Patience, a beautiful dairy maid beloved by two poets. Believing that love must be unselfish, she promises herself to the one she does not like; she finally convinces herself that the one she really loves is unattractive enough for her to accept—unselfishly, of course.
Reginald Bunthorne, a fleshly poet. A self-confessed sham, he pretends to be an aesthete to attract attention, particularly feminine attention. When Grosvenor takes away most of his feminine admirers, Bunthorne threatens to curse him unless he cuts his hair short and gives up aesthetic costumes and attitudes. Bunthorne’s victory in this matter costs him his intended bride.
Archibald Grosvenor, an idyllic poet, the childhood sweetheart of Patience. Handsome and wealthy, he is known as Archibald-the-All-Right and captivates Bunthorne’s followers. Even after he cuts his hair, the girls continue to admire him extravagantly, but Patience now finds him commonplace enough for her to marry.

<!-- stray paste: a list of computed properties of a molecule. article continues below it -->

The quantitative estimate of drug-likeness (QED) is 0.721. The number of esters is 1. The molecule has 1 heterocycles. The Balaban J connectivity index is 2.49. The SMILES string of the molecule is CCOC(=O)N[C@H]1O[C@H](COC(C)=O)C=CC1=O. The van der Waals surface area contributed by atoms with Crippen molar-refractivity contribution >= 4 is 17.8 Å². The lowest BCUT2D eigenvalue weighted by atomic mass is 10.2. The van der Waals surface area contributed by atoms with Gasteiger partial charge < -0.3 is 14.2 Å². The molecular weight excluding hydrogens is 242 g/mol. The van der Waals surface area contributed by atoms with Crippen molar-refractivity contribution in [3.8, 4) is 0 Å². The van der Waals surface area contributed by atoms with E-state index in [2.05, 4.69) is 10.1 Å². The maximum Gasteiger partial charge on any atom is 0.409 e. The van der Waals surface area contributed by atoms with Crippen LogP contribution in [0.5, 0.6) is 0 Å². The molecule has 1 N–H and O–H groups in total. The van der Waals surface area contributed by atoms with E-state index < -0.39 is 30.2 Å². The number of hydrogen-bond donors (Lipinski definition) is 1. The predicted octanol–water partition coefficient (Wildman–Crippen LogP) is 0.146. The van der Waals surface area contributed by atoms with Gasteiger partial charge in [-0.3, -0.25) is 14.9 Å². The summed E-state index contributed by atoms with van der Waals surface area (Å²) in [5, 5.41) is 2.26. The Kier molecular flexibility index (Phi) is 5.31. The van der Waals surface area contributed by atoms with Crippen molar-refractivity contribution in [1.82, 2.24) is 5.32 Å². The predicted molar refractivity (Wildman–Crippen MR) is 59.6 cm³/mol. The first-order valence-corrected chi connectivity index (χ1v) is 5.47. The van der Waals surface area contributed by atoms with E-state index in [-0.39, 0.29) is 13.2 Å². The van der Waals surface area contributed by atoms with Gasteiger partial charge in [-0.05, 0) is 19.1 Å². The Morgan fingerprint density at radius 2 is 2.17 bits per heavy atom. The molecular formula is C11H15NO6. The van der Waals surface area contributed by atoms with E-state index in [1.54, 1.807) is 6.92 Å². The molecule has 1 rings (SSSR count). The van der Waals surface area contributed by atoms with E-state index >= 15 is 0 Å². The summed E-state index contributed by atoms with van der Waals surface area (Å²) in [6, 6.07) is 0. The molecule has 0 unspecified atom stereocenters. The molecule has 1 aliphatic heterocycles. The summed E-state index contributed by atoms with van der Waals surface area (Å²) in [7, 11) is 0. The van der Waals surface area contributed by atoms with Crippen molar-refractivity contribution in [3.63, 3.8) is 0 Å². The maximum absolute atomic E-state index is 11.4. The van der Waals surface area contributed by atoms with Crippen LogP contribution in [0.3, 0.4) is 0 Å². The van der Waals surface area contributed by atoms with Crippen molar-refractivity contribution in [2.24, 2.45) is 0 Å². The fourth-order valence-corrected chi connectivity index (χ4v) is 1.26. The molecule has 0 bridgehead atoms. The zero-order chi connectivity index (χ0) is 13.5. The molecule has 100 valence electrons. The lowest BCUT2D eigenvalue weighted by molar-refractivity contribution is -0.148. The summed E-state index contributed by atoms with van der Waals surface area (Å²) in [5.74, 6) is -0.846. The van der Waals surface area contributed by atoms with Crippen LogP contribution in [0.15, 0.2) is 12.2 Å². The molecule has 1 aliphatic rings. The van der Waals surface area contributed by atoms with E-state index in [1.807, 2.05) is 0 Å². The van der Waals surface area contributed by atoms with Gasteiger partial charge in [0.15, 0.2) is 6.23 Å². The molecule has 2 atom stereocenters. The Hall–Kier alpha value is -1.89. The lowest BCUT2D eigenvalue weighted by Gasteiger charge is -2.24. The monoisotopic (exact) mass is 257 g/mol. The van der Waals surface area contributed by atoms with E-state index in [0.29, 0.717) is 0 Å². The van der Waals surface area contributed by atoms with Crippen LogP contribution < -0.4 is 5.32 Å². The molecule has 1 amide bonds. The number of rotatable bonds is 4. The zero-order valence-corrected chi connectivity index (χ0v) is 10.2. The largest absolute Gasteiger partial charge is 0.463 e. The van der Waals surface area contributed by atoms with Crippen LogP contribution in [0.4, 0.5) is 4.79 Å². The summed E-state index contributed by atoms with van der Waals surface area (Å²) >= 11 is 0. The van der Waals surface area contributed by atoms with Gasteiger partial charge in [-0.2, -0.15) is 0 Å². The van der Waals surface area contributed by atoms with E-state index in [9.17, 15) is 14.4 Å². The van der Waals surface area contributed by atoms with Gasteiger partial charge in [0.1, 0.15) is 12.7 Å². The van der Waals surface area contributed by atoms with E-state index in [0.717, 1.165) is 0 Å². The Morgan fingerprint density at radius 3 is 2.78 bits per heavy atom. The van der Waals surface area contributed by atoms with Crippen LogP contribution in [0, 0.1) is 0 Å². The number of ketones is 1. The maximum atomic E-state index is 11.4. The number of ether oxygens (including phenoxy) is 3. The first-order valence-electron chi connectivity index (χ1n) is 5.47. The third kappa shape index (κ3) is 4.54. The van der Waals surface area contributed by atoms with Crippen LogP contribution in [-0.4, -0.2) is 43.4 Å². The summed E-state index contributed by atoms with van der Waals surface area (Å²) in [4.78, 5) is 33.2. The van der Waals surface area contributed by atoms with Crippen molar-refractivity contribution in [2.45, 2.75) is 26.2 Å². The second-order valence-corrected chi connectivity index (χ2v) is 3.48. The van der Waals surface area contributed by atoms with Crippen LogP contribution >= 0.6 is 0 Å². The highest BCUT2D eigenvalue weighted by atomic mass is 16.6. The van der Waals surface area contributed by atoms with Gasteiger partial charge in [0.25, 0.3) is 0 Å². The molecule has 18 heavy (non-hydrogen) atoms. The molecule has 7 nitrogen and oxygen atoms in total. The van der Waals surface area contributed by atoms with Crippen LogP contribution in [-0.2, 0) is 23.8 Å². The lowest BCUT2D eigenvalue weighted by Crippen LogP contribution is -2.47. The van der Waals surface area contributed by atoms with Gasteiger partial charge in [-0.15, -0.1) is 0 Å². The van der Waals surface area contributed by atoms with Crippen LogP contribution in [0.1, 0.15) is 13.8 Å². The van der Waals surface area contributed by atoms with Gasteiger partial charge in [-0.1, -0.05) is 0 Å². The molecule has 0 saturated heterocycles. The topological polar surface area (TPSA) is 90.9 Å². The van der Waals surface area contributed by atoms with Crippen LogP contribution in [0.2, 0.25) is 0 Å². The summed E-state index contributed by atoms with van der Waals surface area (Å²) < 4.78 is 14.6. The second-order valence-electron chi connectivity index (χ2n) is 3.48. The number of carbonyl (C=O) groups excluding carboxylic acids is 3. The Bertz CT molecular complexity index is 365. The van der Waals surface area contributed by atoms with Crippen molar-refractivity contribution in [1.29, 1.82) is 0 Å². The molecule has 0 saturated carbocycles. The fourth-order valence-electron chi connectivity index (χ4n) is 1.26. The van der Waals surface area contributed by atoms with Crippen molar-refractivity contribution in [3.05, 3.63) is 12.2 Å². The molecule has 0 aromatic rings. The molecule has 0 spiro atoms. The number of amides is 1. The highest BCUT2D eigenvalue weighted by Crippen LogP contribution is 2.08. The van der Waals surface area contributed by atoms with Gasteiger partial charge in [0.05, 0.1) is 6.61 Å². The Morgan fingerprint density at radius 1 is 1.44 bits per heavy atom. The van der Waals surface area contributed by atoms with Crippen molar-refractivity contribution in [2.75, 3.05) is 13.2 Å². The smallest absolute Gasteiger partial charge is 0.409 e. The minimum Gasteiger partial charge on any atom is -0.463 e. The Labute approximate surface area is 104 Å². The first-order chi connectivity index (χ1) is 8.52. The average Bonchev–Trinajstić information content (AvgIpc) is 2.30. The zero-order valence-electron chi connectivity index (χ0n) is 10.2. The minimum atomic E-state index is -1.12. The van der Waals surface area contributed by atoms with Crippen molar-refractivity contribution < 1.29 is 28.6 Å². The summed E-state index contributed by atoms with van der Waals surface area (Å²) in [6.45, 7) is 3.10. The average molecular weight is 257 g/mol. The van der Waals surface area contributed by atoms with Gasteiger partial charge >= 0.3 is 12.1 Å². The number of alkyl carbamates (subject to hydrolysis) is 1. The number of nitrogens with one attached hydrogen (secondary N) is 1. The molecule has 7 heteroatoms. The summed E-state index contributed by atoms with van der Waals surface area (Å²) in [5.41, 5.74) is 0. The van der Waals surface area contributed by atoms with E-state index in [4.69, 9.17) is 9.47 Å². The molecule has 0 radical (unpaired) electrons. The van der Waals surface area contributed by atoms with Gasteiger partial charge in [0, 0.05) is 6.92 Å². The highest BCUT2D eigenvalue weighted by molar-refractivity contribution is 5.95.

The Lady Jane
The Lady Jane, a faded, middle-aged follower of Bunthorne, loyal when the girls desert him for Grosvenor. Finally, however, she too deserts Bunthorne so that she can marry the duke, forcing the poet to be contented with a rose or a lily instead of a girl.
The duke of Dunstable
The duke of Dunstable, a lieutenant in a regiment of dragoons who cannot understand why any girl would be interested in poets when soldiers are around. Having everything, he decides to bestow himself on the plainest girl—the Lady Jane.